In the discussion of 'primary' field effects, we show that all aspects of the physical world can be described in terms of a newly coined concept called 'Self-Organizing Criticality.' This term, which we refer to with the acronym SOC, is new to the scientific lexicon, since it was invented by Per Bak and his colleagues at the Brookhaven National Laboratories in the mid-90's. Bak suspected but did not know for certain that SOC principles lie at the heart of the way the universe appears and operates at all scales. How this works -- and why we know it is absolutely correct -- is the subject of one of the most fascinating discussions of our time. As our research amply demonstrates, physicist David Bohm was quite correct in his presumption that there is an implicate order which governs the way Nature works. We now understand something more about what that order is, how it works and how to use it to engineer reality as we wish.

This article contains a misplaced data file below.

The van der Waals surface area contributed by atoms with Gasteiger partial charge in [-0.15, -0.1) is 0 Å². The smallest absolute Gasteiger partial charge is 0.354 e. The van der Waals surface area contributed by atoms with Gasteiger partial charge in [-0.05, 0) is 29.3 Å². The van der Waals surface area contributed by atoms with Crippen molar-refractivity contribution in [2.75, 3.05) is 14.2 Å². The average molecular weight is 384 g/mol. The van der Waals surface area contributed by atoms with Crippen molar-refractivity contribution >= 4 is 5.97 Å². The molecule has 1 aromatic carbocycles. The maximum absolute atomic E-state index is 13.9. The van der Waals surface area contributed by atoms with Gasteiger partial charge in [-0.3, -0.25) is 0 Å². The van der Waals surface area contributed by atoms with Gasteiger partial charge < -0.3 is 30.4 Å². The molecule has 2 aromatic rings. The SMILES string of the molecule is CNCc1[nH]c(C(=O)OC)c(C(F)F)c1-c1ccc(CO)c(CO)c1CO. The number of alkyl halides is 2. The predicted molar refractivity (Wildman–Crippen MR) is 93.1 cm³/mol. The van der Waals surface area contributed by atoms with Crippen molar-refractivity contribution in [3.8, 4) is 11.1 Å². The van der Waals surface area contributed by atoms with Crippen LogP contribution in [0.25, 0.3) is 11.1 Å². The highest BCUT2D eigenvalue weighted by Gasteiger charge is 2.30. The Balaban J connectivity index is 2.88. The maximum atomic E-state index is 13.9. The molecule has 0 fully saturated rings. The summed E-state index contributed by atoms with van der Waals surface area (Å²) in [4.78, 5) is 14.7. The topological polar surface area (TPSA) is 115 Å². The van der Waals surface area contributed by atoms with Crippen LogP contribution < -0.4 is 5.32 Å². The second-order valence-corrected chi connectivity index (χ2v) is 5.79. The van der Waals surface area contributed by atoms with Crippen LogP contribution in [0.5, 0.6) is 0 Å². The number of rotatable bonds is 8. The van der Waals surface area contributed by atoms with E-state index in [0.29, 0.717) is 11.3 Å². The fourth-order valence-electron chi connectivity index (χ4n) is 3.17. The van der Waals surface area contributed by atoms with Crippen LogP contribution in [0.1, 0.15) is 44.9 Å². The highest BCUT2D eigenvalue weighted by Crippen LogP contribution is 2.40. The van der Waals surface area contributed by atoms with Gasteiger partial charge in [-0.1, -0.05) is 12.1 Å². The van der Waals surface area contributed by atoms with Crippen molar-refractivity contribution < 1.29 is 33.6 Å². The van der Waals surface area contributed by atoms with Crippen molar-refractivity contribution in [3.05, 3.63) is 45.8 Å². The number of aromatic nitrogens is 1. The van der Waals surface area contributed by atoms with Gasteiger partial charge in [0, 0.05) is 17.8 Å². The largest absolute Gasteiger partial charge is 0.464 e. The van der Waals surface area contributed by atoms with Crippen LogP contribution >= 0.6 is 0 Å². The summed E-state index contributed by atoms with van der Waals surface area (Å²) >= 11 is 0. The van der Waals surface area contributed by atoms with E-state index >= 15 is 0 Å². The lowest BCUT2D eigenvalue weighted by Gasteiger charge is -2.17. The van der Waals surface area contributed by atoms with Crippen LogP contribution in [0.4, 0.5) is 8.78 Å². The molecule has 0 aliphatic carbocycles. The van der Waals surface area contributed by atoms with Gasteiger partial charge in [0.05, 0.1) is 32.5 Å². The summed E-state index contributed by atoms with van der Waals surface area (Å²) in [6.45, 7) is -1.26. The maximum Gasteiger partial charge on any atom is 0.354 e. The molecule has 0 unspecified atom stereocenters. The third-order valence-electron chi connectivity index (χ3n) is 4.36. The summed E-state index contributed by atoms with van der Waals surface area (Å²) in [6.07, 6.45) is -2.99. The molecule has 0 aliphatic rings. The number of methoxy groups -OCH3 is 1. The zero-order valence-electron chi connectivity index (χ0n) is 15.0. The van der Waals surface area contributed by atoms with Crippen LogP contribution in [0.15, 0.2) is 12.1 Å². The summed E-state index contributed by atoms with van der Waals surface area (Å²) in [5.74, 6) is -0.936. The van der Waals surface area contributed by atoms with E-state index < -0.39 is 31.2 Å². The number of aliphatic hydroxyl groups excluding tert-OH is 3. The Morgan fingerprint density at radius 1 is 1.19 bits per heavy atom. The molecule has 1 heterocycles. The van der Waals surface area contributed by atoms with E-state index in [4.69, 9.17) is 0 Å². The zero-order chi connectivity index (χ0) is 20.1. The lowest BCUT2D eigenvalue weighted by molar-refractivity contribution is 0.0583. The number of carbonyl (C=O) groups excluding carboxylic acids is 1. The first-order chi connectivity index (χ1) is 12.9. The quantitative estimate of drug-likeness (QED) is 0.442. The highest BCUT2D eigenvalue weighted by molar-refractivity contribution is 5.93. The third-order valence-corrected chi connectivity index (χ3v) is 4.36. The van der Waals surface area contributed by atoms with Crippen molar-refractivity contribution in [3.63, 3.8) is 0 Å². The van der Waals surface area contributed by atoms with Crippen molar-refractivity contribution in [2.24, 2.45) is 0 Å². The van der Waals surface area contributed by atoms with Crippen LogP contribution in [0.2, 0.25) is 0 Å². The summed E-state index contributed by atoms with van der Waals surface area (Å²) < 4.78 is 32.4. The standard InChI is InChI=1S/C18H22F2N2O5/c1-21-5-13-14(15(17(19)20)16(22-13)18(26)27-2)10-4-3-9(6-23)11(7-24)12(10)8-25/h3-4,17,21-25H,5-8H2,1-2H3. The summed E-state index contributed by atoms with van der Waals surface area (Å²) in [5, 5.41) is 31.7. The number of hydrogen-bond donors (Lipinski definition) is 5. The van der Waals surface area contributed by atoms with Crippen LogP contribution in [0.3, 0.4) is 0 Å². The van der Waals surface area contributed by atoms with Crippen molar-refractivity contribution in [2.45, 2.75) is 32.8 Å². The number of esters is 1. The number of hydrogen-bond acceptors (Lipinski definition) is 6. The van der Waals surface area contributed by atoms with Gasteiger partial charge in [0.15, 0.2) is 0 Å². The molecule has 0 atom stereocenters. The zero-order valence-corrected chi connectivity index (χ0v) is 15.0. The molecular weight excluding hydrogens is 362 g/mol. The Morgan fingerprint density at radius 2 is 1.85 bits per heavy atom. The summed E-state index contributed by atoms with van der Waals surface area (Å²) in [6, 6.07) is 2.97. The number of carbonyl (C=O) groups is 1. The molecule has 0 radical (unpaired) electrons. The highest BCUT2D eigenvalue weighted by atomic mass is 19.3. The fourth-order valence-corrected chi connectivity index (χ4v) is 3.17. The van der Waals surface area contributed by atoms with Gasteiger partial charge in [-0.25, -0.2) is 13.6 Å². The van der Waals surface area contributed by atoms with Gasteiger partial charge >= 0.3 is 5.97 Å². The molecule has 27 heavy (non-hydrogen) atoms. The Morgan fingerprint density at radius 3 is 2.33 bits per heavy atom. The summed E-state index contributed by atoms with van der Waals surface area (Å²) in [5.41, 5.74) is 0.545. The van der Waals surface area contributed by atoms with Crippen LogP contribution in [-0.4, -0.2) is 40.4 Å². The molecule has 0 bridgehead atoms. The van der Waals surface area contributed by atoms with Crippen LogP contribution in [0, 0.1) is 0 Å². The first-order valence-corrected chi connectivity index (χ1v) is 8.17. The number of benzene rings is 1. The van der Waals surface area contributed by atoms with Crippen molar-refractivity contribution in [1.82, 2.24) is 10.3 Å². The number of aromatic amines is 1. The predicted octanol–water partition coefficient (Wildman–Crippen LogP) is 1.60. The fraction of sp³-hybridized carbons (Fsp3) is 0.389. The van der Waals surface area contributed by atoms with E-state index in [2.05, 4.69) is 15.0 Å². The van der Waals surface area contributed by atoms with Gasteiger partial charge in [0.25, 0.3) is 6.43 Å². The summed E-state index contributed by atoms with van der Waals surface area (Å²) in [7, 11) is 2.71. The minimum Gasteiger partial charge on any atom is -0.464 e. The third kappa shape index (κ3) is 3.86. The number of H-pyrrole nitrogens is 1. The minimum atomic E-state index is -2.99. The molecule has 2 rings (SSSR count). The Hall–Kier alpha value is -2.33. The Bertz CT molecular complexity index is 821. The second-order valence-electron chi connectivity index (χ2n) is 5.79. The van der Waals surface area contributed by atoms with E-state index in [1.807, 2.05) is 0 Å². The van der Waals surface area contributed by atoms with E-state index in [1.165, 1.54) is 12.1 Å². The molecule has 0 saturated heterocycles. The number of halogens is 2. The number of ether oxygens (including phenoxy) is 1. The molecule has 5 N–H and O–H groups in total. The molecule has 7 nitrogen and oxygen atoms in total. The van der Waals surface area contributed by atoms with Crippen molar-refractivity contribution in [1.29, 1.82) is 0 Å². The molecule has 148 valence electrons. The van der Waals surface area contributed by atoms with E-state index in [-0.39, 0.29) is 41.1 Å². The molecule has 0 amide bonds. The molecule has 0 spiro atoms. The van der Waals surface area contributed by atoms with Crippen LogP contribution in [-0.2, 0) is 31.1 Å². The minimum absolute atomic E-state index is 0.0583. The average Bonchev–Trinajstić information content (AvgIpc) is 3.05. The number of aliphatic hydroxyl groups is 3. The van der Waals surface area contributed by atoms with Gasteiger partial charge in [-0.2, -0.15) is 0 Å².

In addition, we discovered that every interaction between matter, energy, field effects and time can be characterized in terms of the attributes exerted by one component [operating in the Y axis] on another [operating in the X axis]. The full complement of attributes used to describe these interactions is referred to in the text as the 'Y-Bias' effect. Intrinsic to any analysis of the Y-Bias effect is the angle of incidence at which such interactions occur. This aspect of Y-Bias is referred to as 'Angularity.' This component plays such an important role in the way self-organizing criticality operates that we have decided, for the purpose of clarity, to talk about our findings in terms of both Y-Bias and Angularity.